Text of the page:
The beer was delicious -- and the crown is awesome  A lion's claw mid-swipe, with a "claw off" instruction. Why twist when you can claw? It might be my new motto.

Tuesday, April 12, 2011

bartles & jaymes

Bartles & Jaymes is an excellent excuse for me to talk about two things that I love: old men and wine coolers. OK, maybe I like only one of those things.

Crazy old men are awesome! From the cranky man in the movie UP (and by the way, there is an EXCELLENT bottle cap reference in this movie) to musicians like Tom Waits, who has been an old man since he was 12 years old, I just can't resist a crazy old man.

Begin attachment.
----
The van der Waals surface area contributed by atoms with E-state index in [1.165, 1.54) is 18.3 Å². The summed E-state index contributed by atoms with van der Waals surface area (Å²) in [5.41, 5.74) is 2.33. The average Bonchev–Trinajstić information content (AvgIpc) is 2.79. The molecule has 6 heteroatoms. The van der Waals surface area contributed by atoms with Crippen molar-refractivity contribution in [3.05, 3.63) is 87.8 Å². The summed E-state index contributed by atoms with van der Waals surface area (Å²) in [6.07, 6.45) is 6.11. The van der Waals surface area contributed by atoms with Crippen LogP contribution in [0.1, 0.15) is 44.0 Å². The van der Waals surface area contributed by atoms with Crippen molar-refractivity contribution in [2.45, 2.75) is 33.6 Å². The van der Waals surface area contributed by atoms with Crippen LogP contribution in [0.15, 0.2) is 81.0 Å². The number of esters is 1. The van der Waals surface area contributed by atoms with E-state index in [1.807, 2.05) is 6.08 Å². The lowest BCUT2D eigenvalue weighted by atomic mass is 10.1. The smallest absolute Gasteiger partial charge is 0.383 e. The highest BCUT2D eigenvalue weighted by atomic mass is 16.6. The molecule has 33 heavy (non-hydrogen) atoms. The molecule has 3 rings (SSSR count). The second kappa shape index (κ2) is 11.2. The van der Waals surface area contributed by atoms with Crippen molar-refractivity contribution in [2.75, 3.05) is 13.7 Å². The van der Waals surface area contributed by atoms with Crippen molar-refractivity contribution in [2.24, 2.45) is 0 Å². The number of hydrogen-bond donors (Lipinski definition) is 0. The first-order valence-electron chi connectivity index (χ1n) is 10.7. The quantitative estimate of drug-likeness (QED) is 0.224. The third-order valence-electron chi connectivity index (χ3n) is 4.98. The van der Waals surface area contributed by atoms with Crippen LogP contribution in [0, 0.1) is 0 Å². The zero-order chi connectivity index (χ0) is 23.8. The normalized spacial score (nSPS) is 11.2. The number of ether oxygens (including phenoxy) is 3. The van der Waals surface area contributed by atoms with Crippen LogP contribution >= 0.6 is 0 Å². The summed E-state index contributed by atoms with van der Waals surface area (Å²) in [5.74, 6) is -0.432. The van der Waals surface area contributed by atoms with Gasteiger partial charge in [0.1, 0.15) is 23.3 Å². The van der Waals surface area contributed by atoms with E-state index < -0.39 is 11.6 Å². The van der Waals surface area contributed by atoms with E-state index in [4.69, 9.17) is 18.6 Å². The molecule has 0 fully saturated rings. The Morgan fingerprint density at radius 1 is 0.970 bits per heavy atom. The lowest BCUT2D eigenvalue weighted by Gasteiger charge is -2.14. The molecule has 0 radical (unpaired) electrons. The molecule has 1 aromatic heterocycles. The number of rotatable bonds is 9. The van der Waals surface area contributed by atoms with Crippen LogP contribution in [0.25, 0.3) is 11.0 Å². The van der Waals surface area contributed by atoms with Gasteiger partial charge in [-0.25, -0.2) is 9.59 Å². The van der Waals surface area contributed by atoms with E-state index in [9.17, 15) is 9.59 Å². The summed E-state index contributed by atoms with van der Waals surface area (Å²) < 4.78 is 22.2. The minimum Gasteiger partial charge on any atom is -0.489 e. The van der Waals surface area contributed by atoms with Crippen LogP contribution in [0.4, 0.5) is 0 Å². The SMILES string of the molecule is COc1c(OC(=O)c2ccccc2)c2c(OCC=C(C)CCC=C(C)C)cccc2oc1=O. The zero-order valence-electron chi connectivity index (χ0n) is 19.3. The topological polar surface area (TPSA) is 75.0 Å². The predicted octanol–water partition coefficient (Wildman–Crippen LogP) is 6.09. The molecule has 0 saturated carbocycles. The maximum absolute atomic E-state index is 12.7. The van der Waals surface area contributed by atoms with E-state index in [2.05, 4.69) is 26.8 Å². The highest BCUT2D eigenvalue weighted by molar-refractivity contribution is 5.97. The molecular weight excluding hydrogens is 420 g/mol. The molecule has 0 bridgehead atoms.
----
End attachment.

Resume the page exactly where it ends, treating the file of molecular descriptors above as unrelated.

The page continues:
As for me liking wine coolers? Well, that is just a bold-faced lie. I don't think I've ever imbibed a wine cooler before. I don't know what they taste like, I'm not sure why anyone would drink them, and frankly, I'm amazed that I even found this bottle cap. People still make wine coolers?!? People DRINK wine coolers?!?!?!? I'm shocked! The only person I remember who drank wine coolers was this guy I knew in college. His nickname was Misty, and I think it was because he had a penchant for Arbor Mist Wine. Which is technically a wine cooler. But by the time I met him, he had moved on to boxed wine.  A step up, I think.